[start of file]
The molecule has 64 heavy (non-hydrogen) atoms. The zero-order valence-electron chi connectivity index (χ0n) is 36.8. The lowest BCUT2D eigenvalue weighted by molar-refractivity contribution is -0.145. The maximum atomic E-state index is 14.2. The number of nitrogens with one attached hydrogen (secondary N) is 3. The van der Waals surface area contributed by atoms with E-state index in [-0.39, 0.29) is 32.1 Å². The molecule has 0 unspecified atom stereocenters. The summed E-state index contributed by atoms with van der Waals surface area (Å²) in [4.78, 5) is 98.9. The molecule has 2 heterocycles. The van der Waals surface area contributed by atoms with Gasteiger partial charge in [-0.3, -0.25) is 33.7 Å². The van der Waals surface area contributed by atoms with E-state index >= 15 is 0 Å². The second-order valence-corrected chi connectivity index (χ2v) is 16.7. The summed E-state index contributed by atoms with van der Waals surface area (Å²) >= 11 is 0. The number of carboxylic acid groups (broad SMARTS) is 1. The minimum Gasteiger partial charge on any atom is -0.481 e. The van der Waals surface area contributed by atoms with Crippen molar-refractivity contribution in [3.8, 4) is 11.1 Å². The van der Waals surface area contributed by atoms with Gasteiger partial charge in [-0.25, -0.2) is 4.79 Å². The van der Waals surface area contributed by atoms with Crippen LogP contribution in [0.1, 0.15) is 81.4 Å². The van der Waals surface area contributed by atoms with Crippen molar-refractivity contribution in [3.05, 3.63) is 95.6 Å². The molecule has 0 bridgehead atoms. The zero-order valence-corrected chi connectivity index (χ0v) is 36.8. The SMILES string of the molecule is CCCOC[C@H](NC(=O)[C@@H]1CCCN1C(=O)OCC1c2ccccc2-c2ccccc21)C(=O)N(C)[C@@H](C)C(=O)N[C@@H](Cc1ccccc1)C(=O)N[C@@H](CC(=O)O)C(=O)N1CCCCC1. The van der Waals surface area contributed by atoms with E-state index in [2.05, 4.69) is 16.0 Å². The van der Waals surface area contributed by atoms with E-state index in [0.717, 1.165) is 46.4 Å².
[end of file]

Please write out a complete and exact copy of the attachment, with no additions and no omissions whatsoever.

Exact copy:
The molecule has 64 heavy (non-hydrogen) atoms. The zero-order valence-electron chi connectivity index (χ0n) is 36.8. The lowest BCUT2D eigenvalue weighted by molar-refractivity contribution is -0.145. The maximum atomic E-state index is 14.2. The number of nitrogens with one attached hydrogen (secondary N) is 3. The van der Waals surface area contributed by atoms with E-state index in [-0.39, 0.29) is 32.1 Å². The molecule has 0 unspecified atom stereocenters. The summed E-state index contributed by atoms with van der Waals surface area (Å²) in [4.78, 5) is 98.9. The molecule has 2 heterocycles. The van der Waals surface area contributed by atoms with Gasteiger partial charge in [-0.3, -0.25) is 33.7 Å². The van der Waals surface area contributed by atoms with E-state index >= 15 is 0 Å². The second-order valence-corrected chi connectivity index (χ2v) is 16.7. The summed E-state index contributed by atoms with van der Waals surface area (Å²) >= 11 is 0. The number of carboxylic acid groups (broad SMARTS) is 1. The minimum Gasteiger partial charge on any atom is -0.481 e. The van der Waals surface area contributed by atoms with Crippen molar-refractivity contribution in [3.8, 4) is 11.1 Å². The van der Waals surface area contributed by atoms with Gasteiger partial charge in [-0.25, -0.2) is 4.79 Å². The van der Waals surface area contributed by atoms with Crippen LogP contribution in [0.1, 0.15) is 81.4 Å². The van der Waals surface area contributed by atoms with Crippen molar-refractivity contribution in [3.05, 3.63) is 95.6 Å². The molecule has 0 bridgehead atoms. The zero-order valence-corrected chi connectivity index (χ0v) is 36.8. The SMILES string of the molecule is CCCOC[C@H](NC(=O)[C@@H]1CCCN1C(=O)OCC1c2ccccc2-c2ccccc21)C(=O)N(C)[C@@H](C)C(=O)N[C@@H](Cc1ccccc1)C(=O)N[C@@H](CC(=O)O)C(=O)N1CCCCC1. The van der Waals surface area contributed by atoms with E-state index in [2.05, 4.69) is 16.0 Å². The van der Waals surface area contributed by atoms with E-state index in [0.717, 1.165) is 46.4 Å².